Hay makers are being warned to pay attention to moisture levels at baling if cutting drought-affected or frosted cereal crops.
Hay Caps inventor Phil Snowden said this was important because the value and quality of this year’s hay was very high, prompting farmers to make extra hay.
‘‘In 2007 there were a lot of haystack fires due to the higher than normal sugar content found in drought-affected crops,’’ Mr Snowden said.
‘‘Once baled these crops are more prone to spontaneous combustion.
‘‘It is paramount to get the hay dried right down before baling, including looking right through the stem on immature crops.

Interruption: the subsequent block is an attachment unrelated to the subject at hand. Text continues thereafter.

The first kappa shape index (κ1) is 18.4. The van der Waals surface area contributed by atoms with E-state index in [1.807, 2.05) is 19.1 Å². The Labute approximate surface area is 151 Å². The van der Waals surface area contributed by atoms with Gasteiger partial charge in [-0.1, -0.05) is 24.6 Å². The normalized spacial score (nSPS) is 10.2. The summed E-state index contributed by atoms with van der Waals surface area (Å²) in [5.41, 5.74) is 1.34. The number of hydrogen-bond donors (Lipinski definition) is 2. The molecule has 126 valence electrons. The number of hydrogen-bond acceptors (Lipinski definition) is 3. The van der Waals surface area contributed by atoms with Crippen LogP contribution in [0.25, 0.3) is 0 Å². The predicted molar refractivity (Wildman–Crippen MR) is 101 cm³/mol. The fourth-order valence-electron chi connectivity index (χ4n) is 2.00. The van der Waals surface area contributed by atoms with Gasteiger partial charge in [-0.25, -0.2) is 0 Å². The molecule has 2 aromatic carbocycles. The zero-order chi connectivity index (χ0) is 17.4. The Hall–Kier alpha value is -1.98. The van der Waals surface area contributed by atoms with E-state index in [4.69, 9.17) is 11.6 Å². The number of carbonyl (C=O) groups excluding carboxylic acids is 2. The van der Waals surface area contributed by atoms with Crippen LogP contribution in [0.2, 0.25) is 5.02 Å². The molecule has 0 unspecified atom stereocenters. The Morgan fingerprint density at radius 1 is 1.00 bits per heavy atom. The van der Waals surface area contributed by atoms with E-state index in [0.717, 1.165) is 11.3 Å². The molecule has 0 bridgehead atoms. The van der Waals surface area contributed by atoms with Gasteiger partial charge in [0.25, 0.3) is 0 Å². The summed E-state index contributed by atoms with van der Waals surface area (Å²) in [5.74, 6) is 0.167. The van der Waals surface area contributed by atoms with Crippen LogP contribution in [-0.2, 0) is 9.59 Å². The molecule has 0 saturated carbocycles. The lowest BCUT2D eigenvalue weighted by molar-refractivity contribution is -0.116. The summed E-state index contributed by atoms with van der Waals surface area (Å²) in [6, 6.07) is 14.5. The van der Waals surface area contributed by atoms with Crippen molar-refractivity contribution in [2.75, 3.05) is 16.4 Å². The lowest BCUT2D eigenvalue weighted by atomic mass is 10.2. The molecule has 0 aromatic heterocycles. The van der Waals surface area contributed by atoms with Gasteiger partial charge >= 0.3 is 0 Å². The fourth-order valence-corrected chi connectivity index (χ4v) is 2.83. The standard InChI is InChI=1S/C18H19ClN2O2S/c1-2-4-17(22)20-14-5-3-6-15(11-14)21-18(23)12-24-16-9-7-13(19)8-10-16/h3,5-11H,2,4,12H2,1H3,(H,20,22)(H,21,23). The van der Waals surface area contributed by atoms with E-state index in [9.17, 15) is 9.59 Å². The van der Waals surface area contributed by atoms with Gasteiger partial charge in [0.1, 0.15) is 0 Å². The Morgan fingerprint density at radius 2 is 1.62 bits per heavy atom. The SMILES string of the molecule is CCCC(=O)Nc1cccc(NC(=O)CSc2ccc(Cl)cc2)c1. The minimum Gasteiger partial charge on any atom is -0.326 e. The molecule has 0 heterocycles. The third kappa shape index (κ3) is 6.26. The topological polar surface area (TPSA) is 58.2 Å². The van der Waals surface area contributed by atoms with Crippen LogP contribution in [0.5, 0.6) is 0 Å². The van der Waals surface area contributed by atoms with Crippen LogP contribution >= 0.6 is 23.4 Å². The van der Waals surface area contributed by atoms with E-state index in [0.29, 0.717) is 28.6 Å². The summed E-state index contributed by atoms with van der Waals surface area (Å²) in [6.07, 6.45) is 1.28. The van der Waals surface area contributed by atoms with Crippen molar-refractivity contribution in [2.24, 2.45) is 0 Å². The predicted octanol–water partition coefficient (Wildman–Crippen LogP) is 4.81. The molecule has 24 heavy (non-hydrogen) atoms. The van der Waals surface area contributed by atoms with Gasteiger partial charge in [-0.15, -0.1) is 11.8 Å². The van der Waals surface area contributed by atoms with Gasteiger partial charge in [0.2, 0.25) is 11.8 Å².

‘‘Then protecting these bales from rain is the next step as moisture into the stack reacts with the high sugar content of the hay leading to the spontaneous combustion.’’
Having been in the hay industry for more than 30 years, Mr Snowden invented a simple and safe way to cover large bale stacks of hay — Hay Caps.
‘‘Hay Caps are applied at ground level to the bale and then the covered bale is placed on top as the stack is built,’’ he said.
‘‘The Hay Caps are proving themselves within the industry to be a very affordable option and have the ability to cover any volume of hay safely from the ground and be reused year after year.’’
For more information, phone Hay Caps on 1800429227 or visit: www.haycap.com.au